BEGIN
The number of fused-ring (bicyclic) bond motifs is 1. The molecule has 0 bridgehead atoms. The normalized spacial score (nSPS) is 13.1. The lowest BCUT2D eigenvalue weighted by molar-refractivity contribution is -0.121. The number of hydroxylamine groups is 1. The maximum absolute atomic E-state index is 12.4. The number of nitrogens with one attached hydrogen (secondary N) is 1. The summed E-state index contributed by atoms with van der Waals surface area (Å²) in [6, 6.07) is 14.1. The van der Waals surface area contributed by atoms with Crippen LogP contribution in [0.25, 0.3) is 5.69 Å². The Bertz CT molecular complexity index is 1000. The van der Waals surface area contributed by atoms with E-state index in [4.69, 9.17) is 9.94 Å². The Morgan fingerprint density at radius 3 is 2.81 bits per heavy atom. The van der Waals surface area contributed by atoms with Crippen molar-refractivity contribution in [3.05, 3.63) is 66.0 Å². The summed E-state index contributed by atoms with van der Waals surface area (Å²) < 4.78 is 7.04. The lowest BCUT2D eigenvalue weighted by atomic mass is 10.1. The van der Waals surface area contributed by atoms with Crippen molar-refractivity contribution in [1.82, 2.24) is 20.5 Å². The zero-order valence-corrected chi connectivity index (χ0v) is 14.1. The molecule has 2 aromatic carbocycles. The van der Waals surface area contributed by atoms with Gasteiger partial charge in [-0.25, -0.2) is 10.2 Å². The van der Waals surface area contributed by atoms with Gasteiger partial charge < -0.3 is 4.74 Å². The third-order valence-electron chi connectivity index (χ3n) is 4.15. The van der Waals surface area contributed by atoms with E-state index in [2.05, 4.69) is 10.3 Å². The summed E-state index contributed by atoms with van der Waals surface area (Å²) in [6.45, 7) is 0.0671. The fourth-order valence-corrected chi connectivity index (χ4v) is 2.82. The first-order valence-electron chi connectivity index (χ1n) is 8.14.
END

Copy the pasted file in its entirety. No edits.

The number of fused-ring (bicyclic) bond motifs is 1. The molecule has 0 bridgehead atoms. The normalized spacial score (nSPS) is 13.1. The lowest BCUT2D eigenvalue weighted by molar-refractivity contribution is -0.121. The number of hydroxylamine groups is 1. The maximum absolute atomic E-state index is 12.4. The number of nitrogens with one attached hydrogen (secondary N) is 1. The summed E-state index contributed by atoms with van der Waals surface area (Å²) in [6, 6.07) is 14.1. The van der Waals surface area contributed by atoms with Crippen LogP contribution in [0.25, 0.3) is 5.69 Å². The Bertz CT molecular complexity index is 1000. The van der Waals surface area contributed by atoms with E-state index in [4.69, 9.17) is 9.94 Å². The Morgan fingerprint density at radius 3 is 2.81 bits per heavy atom. The van der Waals surface area contributed by atoms with Crippen molar-refractivity contribution in [3.05, 3.63) is 66.0 Å². The summed E-state index contributed by atoms with van der Waals surface area (Å²) < 4.78 is 7.04. The lowest BCUT2D eigenvalue weighted by atomic mass is 10.1. The van der Waals surface area contributed by atoms with Crippen molar-refractivity contribution in [1.82, 2.24) is 20.5 Å². The zero-order valence-corrected chi connectivity index (χ0v) is 14.1. The molecule has 2 aromatic carbocycles. The van der Waals surface area contributed by atoms with Gasteiger partial charge in [-0.25, -0.2) is 10.2 Å². The van der Waals surface area contributed by atoms with Gasteiger partial charge < -0.3 is 4.74 Å². The third-order valence-electron chi connectivity index (χ3n) is 4.15. The van der Waals surface area contributed by atoms with E-state index in [2.05, 4.69) is 10.3 Å². The summed E-state index contributed by atoms with van der Waals surface area (Å²) in [6.45, 7) is 0.0671. The fourth-order valence-corrected chi connectivity index (χ4v) is 2.82. The first-order valence-electron chi connectivity index (χ1n) is 8.14.